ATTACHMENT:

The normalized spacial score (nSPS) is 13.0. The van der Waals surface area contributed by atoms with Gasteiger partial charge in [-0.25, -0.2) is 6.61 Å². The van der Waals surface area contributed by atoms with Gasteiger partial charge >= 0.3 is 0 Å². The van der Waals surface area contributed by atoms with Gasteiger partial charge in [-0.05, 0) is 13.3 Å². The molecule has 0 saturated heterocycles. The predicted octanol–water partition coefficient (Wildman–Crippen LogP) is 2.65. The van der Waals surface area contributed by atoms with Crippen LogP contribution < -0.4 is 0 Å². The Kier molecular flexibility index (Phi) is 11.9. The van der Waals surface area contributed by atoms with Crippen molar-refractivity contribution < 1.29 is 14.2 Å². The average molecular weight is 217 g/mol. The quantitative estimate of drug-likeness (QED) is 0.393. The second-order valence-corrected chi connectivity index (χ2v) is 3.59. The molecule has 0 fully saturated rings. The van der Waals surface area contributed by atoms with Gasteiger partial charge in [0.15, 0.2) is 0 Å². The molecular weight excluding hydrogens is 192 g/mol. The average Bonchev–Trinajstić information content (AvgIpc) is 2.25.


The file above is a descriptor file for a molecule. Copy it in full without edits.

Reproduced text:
The normalized spacial score (nSPS) is 13.0. The van der Waals surface area contributed by atoms with Gasteiger partial charge in [-0.25, -0.2) is 6.61 Å². The van der Waals surface area contributed by atoms with Gasteiger partial charge >= 0.3 is 0 Å². The van der Waals surface area contributed by atoms with Gasteiger partial charge in [-0.05, 0) is 13.3 Å². The molecule has 0 saturated heterocycles. The predicted octanol–water partition coefficient (Wildman–Crippen LogP) is 2.65. The van der Waals surface area contributed by atoms with Crippen LogP contribution < -0.4 is 0 Å². The Kier molecular flexibility index (Phi) is 11.9. The van der Waals surface area contributed by atoms with Crippen molar-refractivity contribution < 1.29 is 14.2 Å². The average molecular weight is 217 g/mol. The quantitative estimate of drug-likeness (QED) is 0.393. The second-order valence-corrected chi connectivity index (χ2v) is 3.59. The molecule has 0 fully saturated rings. The van der Waals surface area contributed by atoms with Gasteiger partial charge in [0.15, 0.2) is 0 Å². The molecular weight excluding hydrogens is 192 g/mol. The average Bonchev–Trinajstić information content (AvgIpc) is 2.25.